The International Association for Official Statistics (IAOS) is pleased to announce the results of the 2023 IAOS Young Statisticians Prize. The standard of submissions was very high and we would like to thank all those who entered.
For the first time in the Prize’s history, we have awarded a joint first place prize. Two papers stood out on scientific/strategic merit, originality, applicability in statistical offices and quality of exposition.
The first place winners will present their papers at a mutually agreed international conference. Winning papers are also eligible to be published in a future issue of the SJIAOS.
The IAOS would like to congratulate the winners and thank all entrants. We also thank the International Judging panel for their efforts.
The four winning papers and their authors are:
Joint First Place winners
- Ms. Joanne Yoon (Statistics Canada): Classifying Respondent Comments from the 2021 Canadian Census of Population using Machine Learning Methods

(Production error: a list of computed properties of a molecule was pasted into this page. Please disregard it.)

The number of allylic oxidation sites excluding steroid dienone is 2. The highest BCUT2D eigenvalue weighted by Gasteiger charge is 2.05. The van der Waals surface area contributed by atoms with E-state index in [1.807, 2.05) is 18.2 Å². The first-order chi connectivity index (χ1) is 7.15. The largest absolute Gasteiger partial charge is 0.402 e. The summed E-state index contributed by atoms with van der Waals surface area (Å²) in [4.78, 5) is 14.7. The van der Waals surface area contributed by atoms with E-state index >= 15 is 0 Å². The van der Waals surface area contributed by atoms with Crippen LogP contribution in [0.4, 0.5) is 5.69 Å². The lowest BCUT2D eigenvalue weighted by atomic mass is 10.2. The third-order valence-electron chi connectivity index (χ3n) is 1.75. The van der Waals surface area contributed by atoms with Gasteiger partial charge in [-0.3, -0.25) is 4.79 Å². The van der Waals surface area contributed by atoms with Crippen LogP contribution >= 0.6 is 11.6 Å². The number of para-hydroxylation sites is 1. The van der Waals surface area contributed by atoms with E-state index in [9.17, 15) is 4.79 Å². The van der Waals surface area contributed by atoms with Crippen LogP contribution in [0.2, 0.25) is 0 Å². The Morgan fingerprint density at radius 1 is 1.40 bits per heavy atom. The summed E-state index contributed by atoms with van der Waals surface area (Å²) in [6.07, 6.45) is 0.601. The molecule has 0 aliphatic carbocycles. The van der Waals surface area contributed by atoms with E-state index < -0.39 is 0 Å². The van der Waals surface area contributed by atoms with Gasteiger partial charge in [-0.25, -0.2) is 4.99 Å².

- Mr. Nelson Chua and Mr. Benjamin Long (Australian Bureau of Statistics): It’s time to build a small area estimation methodology for time-to-event data
- Mr. Ryan Covey (Australian Bureau of Statistics): Integrating Big Data and Survey Data for Efficient Estimation of the Median
- Dr. Alba Cervantes Loreto (Statistics New Zealand): Modelling self-identification of Māori businesses in Aotearoa New Zealand
Special Commendation for a paper from a developing nation
- Mr. Benjamin C.H. Chan, Mr. Ian Y.C. Ng and Ms. Natalie K.P. Chung (Census and Statistics Department, Hong Kong, China): Anomaly Detection in Trade Declarations using Deep Learning Techniques: A Risk-assessment Approach to Identify Misclassification and Incorrect Valuation
Our congratulations to:
- Statistics Canada for winning first place for the fourth year in a row
- Australian Bureau of Statistics for their second first place since the Prize started in 2011 and for winning both first and second place in 2023. Australia has the most winning submissions with 10 overall – two first, four
second and four third place prizes.
- Statistics New Zealand for winning third place. New Zealand has six prize winning submissions – one first, one second and four third.
- The Census and Statistics Department of Hong Kong for their first special commendation prize.